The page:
Wheat and barley as fish bait

Traditional baits which have fallen out of favour include a few archaic ones which have vanished for ever — good riddance! Nobody in their right mind would consider using some of the mumbo jumbo baits of old – cat cut small or any bait anointed with the marrow of the thigh-bone of an hern as Izaak Walton advises.

But while some earlier baits were certainly based on hocus pocus, a few old favourites were popular because they actually caught fish. Two of these almost forgotten baits – wheat and barley – remain potent and are worth considering as cheap and effective alternatives to maggots and other more usual baits.

Wheat’s a cracker

Wheat especially was widely used in the past and remained a popular bait right into the 1960s. After a period of being left on the shelf it now seems to be making a slow come-back. It could well be that, as the cost of conventional baits continues to spiral, the cereal is due for a big revival.

Choose the biggest grains of wheat you can find and avoid kernels that look wrinkled and cracked. When you find a good supply of fresh, large wheat grain, buy a fair bit because it lasts a long time if stored somewhere cool and dry.

There are many seed and corn merchants around the country where you can stock up on wheat and pearl barley. It’s always cheaper to buy grain in bulk if you’re going to use a lot of it, but it costs more if you buy from health stores and corner shops.

Gruelling task

For a typical fishing trip, three or four cups of wheat are ample. To prepare it first wash it thoroughly to get rid of dust and chaff. Then soak the washed kernels overnight in a bowl of cold water.

Next day put the wheat in a saucepan, cover with water and bring to the boil, adding a teaspoon of sugar or honey for extra flavour. Once the water has boiled, turn down the heat and let it simmer for about 30 minutes or as long as it takes until the grains split to reveal the white insides.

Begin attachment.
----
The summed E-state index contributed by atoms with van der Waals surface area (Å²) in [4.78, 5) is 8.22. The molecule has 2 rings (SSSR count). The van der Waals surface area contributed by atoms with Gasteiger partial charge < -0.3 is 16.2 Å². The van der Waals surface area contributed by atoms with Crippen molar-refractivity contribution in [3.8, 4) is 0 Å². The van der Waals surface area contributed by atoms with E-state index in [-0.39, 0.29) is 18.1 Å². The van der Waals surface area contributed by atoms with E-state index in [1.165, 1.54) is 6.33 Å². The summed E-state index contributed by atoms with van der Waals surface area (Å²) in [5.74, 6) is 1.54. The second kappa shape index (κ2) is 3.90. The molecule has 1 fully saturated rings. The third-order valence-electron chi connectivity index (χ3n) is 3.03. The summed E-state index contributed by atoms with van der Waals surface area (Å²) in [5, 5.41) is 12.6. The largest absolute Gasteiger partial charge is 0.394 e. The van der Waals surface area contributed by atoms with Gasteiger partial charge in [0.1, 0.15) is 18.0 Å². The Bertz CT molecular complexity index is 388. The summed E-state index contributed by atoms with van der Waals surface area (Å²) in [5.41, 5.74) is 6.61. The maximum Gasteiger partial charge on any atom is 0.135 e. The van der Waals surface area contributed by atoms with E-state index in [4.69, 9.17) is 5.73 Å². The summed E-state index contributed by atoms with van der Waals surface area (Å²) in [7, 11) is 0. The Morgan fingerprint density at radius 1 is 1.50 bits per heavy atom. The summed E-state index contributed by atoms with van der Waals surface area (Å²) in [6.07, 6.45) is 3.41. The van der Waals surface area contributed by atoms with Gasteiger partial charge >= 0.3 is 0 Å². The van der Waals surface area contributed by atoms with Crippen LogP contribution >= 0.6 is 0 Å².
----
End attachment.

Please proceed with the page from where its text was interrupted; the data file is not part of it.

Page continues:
Keep clearing the scum from the surface and do not overcook the wheat. If it splits too much it becomes stodgy and good only for loose feed – not as a hookbait.

Once cooked, wash the wheat thoroughly in cold water to prevent the grains sticking together. Leave it to cool before putting it into a bait box or a plastic bag.

When it comes to fishing with the wheat, use one grain on a size 14 hook or two grains on a size 12. Loosefeed the swim but not too generously as wheat is quite a filling bait. Most coarse fish take wheat eagerly but they are slightly slower to respond to it than to maggots. Once they turn on to it the bites are unmistakably bold.

Bubblin’ barley

Tench like wheat but they adore pearl barley. You prepare it by washing it, then simmering it gently in milk until cooked. When it is soft but not mushy, strain the barley and transfer it to an airtight container for storing until needed.

Two or three grains on a size 10 or 12 hook sort out very good individual specimen fish. A single grain on a size 16 is superb for dace and river roach.

Barley is also a filling bait, so feed sparingly, especially for dace. A dozen kernels every ten minutes keeps the fish foraging. into the area – and they last much longer on the hook. This makes them an excellent bait for summer and winter. Slow sinkers When loosefeeding in deep, steadily flowing or shallow, fast water, dense – fast-sinking – baits such as large maggots usually score because they reach the fish quickly. But light baits such as squatts and pinkies, unless they are introduced in groundbait, tend to get washed out of the swim and, by luring the fish away, do